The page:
Newspaper article The Journal (Newcastle, England)

Paul Benneworth [.]

Newspaper article The Journal (Newcastle, England)

Paul Benneworth [.]

Article excerpt


IT was fantastic to be back home this Christmas for an extended break with my nearest and dearest. The terrible weather was a great opportunity to enjoy the festive atmosphere and catch up with friends new and old.

But festivities were overshadowed by the terrible flooding which spread from Cumbria into Lancashire, Yorkshire and Northumberland. Keswick is our longstanding summer holiday destination and we were shocked as the Derwent repeatedly burst its river defences.

The ensuing Westminster war of words rubbed salt on the wounds. Desperate Tories scrabbled around to try to prove that flood defences hadn't been the victim of deliberately vicious spending cuts.

We heard that the north received more flood spending per person than the south. We heard less about how these supposedly 'northern' river catchments covered the true blue Shire counties that you might assume were in the south.

Most worrying for me was the government's cavalier disregard for the science of contemporary flood protection. This isn't about global warming, where it might still just be possible to hold a principled sceptical position (although I very much doubt it); it's about understanding how what you do to the land in river catchments affects flood risk in big rivers.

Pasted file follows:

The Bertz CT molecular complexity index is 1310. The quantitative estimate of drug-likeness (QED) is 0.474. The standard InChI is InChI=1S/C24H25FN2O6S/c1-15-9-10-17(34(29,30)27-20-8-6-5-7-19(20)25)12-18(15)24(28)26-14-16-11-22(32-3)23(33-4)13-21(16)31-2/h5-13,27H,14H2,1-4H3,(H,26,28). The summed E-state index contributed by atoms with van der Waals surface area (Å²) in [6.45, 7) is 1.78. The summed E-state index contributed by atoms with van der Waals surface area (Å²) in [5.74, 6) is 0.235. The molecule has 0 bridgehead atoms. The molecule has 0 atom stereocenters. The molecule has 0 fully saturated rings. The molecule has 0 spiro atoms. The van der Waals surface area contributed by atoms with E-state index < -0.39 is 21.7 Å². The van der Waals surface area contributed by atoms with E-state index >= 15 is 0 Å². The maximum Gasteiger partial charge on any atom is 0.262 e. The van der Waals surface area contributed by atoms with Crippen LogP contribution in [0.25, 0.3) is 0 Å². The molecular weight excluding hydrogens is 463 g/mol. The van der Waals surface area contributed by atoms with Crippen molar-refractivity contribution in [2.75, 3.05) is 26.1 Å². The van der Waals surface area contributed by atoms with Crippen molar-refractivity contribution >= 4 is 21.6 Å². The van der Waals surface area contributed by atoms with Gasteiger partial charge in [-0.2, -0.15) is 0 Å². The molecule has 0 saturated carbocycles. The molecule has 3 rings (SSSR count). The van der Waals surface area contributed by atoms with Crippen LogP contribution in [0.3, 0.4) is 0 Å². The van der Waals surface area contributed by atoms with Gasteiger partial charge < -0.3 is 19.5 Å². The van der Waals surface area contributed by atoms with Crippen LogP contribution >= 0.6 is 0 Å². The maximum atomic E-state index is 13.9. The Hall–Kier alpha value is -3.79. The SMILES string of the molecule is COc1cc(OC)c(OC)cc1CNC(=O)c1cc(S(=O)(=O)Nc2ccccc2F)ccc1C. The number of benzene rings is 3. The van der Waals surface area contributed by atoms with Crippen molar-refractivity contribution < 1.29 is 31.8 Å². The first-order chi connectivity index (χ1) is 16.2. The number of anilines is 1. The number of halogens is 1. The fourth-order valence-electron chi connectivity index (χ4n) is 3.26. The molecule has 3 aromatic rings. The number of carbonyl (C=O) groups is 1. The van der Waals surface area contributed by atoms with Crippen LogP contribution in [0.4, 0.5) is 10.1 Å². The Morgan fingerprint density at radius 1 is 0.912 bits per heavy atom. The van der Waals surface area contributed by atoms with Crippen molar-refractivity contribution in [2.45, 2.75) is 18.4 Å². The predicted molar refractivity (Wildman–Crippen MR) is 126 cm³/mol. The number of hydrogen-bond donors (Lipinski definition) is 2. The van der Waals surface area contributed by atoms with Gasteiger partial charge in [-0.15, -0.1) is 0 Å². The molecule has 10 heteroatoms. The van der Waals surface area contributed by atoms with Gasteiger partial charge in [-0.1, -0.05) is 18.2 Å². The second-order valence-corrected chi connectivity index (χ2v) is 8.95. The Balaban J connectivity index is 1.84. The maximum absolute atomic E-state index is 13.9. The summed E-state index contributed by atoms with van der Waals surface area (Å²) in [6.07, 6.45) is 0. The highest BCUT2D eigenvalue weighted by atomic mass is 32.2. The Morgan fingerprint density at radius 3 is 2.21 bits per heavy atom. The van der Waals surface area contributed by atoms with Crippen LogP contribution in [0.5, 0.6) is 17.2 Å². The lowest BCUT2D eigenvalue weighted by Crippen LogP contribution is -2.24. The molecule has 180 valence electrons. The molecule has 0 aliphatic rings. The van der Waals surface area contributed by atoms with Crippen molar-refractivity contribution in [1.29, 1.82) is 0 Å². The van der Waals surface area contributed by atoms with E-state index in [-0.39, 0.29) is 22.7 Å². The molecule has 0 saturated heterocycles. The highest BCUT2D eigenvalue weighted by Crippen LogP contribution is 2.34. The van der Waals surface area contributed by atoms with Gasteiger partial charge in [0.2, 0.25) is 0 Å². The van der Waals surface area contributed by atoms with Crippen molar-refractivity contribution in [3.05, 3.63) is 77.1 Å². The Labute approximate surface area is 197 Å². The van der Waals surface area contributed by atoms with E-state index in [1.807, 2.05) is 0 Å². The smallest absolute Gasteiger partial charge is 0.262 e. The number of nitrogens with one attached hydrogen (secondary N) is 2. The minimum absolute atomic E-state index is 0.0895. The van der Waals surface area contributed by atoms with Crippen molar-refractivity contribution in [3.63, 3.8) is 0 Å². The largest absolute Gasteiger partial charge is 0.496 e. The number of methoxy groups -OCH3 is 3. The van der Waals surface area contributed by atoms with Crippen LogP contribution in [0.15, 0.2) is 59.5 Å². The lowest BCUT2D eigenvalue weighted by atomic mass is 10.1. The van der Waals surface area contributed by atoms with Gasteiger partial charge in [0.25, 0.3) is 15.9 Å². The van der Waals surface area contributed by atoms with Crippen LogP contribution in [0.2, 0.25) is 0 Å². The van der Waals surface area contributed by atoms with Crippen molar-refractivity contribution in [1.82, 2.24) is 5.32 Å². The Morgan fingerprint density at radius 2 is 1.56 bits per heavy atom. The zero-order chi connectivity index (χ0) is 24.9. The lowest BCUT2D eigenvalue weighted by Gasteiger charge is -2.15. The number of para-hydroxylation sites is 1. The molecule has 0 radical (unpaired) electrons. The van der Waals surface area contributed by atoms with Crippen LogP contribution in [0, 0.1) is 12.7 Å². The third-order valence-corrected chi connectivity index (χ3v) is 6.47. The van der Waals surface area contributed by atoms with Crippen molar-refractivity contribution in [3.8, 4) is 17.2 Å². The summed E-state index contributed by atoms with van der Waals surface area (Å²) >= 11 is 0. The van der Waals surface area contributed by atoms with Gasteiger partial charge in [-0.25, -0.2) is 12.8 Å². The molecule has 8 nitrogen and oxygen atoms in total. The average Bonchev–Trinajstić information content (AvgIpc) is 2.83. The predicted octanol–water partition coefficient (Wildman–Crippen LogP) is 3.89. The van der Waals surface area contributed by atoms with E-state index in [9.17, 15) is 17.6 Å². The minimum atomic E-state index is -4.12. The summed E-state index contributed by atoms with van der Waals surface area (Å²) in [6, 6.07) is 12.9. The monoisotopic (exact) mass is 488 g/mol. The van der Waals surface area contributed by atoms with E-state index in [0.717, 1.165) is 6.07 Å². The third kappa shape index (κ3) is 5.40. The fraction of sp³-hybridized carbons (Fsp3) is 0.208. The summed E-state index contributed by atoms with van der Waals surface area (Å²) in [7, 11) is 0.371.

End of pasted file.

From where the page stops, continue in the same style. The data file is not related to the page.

You don't solve winter flooding by building higher walls: dealing with flooding after water reaches rivers is shutting the door behind the proverbial horse. The Thames Barrier is great at holding back sea surges from freakishly high tides, but won't defend East London from excessive rainfall around Oxfordshire's upstream Thames.

The only 100% effective solution of preventing flooding at the river level turning the whole country into a giant culvert, so water flows as quickly as possible from where it falls to the sea. But who wants to live in a giant drain? A much better option is to hold that rain where it falls, preventing it reaching the swollen, angry torrents we saw recently. Paved or Tarmacked surfaces are the villain of the piece, whilst deep-rooted trees, reed beds and natural lakes retain water allowing it to percolate to refresh our long-parched groundwater stores. …

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